A contract may also be void if there is a mutual mistake with respect to an important issue. But a mistake by only one party may still be enforceable.
The parties must have the legal capacity to enter into the contract. This means that they have reached the age of majority and are of sound mind. Like many states, the age of majority under Texas contract law is 18. Sound mind means that the parties do not suffer from cognitive impairments such as dementia or are not under the influence of intoxicants.
Types of Contracts
Texas contract law recognizes both written and oral contracts. Oral contracts are valid and enforceable as long as they include all the elements of a contract and are not used in a transaction that falls under the statute of frauds. But there are also four other categories of contracts that have implications under Texas law:
- Express contracts
- Implied-in-fact contracts
- Unilateral/bilateral contracts
An express contract is just that: The terms are expressly stated in the contract. This category is the standard written contract that most people picture when they think of contracts. These contracts tend to be the safest and fairest to all parties since the obligations are spelled out and will generally be enforced by the court in the event of a dispute.
An implied-in-fact contract is one that can be inferred from the facts and circumstances of the case. The court will look at the actions of the parties to determine whether they had a meeting of the minds. Note that the outcome is less likely to be fair to both parties since the nature of their agreement is left to the interpretation of the court.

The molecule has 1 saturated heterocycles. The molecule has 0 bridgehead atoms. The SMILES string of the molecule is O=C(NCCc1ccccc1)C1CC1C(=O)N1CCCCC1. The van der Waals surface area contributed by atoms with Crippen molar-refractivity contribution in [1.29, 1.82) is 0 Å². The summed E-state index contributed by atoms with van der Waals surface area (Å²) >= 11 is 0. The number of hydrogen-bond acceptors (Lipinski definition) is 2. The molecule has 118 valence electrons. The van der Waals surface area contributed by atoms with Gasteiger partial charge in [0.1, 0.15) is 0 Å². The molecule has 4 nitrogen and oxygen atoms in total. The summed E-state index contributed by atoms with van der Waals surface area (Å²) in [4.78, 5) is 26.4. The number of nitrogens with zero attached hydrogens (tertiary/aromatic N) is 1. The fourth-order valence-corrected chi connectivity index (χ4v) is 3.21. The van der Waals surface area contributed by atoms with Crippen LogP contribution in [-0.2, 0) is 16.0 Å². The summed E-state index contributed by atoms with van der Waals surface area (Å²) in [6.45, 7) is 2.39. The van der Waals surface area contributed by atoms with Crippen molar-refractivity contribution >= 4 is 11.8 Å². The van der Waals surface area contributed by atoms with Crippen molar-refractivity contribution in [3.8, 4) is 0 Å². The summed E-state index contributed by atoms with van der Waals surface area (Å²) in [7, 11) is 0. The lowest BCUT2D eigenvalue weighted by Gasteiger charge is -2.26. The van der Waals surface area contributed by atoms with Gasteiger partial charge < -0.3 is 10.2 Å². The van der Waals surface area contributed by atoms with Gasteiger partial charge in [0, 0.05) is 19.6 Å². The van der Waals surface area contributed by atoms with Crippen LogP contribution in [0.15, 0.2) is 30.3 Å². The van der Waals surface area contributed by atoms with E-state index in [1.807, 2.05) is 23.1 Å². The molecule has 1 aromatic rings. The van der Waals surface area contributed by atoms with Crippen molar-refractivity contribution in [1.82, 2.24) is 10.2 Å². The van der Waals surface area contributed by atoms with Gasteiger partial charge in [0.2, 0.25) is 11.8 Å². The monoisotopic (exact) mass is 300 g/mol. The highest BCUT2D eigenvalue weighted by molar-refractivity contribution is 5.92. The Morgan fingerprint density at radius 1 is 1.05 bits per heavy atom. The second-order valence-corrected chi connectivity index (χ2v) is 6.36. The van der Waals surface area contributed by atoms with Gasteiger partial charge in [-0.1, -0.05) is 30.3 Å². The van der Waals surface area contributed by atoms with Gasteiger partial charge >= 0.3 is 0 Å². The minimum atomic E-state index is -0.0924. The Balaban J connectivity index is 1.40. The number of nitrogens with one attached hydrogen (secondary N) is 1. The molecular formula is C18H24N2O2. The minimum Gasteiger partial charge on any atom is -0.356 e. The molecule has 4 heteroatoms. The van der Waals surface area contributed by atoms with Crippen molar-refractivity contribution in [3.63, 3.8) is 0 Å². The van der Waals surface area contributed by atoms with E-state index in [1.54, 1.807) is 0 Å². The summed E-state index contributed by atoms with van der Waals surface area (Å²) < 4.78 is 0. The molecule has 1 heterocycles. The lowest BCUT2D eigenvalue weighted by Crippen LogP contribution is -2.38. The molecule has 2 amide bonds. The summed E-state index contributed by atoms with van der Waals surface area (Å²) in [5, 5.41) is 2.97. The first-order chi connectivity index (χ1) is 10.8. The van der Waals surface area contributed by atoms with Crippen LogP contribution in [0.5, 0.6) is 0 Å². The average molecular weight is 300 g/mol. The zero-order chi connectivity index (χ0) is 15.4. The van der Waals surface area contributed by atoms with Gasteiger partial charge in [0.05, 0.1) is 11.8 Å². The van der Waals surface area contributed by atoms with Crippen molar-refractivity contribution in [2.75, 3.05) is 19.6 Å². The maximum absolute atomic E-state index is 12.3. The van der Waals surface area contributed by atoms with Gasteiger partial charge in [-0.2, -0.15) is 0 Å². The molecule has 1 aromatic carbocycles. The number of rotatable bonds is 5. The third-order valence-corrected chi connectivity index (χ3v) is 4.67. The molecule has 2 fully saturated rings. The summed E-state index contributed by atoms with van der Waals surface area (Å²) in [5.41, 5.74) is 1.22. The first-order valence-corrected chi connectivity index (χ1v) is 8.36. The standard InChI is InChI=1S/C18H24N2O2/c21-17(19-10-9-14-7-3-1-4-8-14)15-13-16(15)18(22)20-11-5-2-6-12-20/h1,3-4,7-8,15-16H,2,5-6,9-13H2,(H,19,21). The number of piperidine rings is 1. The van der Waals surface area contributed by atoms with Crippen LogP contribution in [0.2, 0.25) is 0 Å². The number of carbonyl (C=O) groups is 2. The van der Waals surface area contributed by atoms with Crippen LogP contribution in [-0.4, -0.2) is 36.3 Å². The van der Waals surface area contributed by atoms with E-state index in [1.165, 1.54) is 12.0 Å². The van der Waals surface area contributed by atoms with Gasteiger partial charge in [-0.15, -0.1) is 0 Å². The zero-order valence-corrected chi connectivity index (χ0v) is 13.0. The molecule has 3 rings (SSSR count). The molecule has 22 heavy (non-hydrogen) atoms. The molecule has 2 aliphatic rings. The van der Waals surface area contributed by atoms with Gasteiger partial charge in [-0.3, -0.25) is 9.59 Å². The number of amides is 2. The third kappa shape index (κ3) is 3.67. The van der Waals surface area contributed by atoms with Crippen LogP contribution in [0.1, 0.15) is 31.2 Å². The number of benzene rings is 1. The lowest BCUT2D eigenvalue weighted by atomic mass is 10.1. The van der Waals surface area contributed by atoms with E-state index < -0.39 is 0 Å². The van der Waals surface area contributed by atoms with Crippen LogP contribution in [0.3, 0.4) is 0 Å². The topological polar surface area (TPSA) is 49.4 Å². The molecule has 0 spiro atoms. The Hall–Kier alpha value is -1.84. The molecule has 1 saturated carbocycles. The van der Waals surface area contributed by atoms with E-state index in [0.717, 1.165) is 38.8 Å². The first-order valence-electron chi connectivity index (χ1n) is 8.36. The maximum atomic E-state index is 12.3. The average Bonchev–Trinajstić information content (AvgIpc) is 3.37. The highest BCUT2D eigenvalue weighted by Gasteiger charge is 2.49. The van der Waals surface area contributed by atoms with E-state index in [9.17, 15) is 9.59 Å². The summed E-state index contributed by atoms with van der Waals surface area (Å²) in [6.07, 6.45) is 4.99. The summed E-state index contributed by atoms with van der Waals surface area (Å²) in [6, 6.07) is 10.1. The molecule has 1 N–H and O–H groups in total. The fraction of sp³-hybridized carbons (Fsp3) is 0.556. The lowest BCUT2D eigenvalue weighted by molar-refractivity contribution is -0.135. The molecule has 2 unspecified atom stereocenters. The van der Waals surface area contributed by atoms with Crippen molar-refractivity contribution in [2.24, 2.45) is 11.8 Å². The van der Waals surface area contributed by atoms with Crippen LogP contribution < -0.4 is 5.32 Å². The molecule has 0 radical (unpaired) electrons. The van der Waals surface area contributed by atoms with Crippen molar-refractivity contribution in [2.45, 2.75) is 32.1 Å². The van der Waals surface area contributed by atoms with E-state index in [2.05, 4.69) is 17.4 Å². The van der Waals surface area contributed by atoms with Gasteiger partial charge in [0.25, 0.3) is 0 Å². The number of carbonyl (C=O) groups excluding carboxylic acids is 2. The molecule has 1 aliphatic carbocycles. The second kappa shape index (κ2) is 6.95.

A quasi-contract is similar to an implied-in-fact contract. But with a quasi-contract, the court can impose obligations on the parties even if they did not make any formal promises. Note again that the court’s interpretation is less likely to be fair to both parties but is used in the interest of justice.
A unilateral contract is one where the actions of one party solely benefit the other. There is no exchange of promises but only an exchange of performances. A bilateral contract involves two parties exchanging promises that are mutually beneficial.
When Do I Have to Get a Written Contract in Texas?